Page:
BEAR-9  -  February 11th, 2012


BEAR-9 was the first of a number of flights for Kevin, an artist/photographer from Vancouver, that needed a large format 4x5 inch film image for a project, like the SABLE-3 digital image from 117,597 ft.

Above - Kevin with the 4x5 camera he made from styrofoam to save weight while it hung from my workshop ceiling during tests of it's shutter control software. Below - The camera while in a freezer to see if the disk eject mechanism from a CD player (lower left in upper right image) used to operate the shutter would work down to at least -18 C.

The shutter release mechanism wouldn't work at cold temperatures and was replaced with something that did.

Above - Garrett drills a tiny hole in the lens shutter release lever for a wire rod from the replacement shutter release mechanism (left), a small modified R/C servo.

The control electronics were removed from the servo as we simply needed a small motor controlled arm. All traces of grease in the gear train was also removed to ensure cold temperatures wouldn't affect the motors operation.

Below - An identical modified R/C servo was used for the balloon release mechanism Garrett came up with.

   
   
   
I'm too busy with other projects, etc. to write more at this time, but wanted to get at least a few images posted and will add as many more as possible over the next few weeks of Kevin's 2 camera flights (BEAR-9 & BEAR-10).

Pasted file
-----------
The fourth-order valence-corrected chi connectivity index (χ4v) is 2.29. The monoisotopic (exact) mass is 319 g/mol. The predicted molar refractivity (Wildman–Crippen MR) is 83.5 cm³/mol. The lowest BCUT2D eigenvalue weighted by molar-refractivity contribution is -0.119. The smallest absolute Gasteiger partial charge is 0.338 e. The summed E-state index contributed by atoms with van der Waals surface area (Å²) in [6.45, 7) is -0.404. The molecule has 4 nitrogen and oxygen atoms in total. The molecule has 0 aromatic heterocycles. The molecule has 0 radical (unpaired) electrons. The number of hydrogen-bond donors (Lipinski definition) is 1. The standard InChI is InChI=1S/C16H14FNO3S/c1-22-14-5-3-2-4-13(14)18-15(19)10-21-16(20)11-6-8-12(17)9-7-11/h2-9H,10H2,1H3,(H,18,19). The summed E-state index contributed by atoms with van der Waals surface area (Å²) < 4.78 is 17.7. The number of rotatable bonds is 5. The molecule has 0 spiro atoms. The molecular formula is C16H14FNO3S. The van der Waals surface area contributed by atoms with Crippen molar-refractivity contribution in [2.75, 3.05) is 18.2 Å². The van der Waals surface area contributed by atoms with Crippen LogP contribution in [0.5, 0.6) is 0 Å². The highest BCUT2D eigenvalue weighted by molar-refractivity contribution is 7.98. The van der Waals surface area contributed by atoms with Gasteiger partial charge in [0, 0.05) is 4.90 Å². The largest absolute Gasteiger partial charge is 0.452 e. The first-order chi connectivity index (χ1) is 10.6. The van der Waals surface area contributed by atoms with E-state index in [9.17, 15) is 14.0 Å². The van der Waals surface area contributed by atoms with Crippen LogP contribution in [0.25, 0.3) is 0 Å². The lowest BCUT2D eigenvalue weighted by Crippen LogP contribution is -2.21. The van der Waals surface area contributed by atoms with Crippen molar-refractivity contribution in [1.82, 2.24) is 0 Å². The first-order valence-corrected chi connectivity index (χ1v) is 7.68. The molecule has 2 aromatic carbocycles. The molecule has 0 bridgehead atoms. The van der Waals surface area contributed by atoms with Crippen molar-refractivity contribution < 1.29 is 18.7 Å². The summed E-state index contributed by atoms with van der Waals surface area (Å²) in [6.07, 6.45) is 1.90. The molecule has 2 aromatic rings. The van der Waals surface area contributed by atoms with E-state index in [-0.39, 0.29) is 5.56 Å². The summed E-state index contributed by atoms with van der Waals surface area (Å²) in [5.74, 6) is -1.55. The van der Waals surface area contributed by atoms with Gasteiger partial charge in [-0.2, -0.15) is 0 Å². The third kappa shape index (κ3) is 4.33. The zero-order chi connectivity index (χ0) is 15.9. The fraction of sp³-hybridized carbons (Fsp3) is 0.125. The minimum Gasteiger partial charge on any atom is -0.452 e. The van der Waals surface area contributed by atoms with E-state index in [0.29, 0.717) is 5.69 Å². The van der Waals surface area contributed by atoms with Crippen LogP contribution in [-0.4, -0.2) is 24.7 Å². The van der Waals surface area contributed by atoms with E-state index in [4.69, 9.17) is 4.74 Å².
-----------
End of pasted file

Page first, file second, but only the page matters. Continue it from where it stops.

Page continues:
Kevin holds onto the balloon as the rest of us ensure the trackers are both working ok before launching his camera.

The primary tracker is in the payload box with the camera, the secondary back-up tracker is in the smaller box hung below and the balloon release mechanism Garrett built can be seen just above the parachute. The two horizontal arms are 4 ft. long 3/8" sq. pieces of hard wood added to reduce the payload package rate of spin.


The above image is a frame from the GoPro camera video taken at 6000 ft. looking NW. The yellow arrow points to where we launched from and the image above of the airborne balloon and payload was taken from at approximately the same exact time. ( I love how my camera's image stabilization feature and long zoom lens allows taking such an image from so far away.) Following are some additional frames from the video after the balloon burst.
The balloon bursts at 118,146 ft. and a sec. later the video captures what remains of the balloon. Another sec. and everything is inverted as it begins to tumble back to earth and capture a number of images of the tracker that was hanging below until it reaches enough atmosphere for the parachute to begin functioning.
 
   
   
 

I've been learning all about editing HD video and hope to have the video from the on-board video camera's available before too much longer, but for now there's a story that was written for Canadian Art Online about our adventure that you may enjoy reading.

 

 


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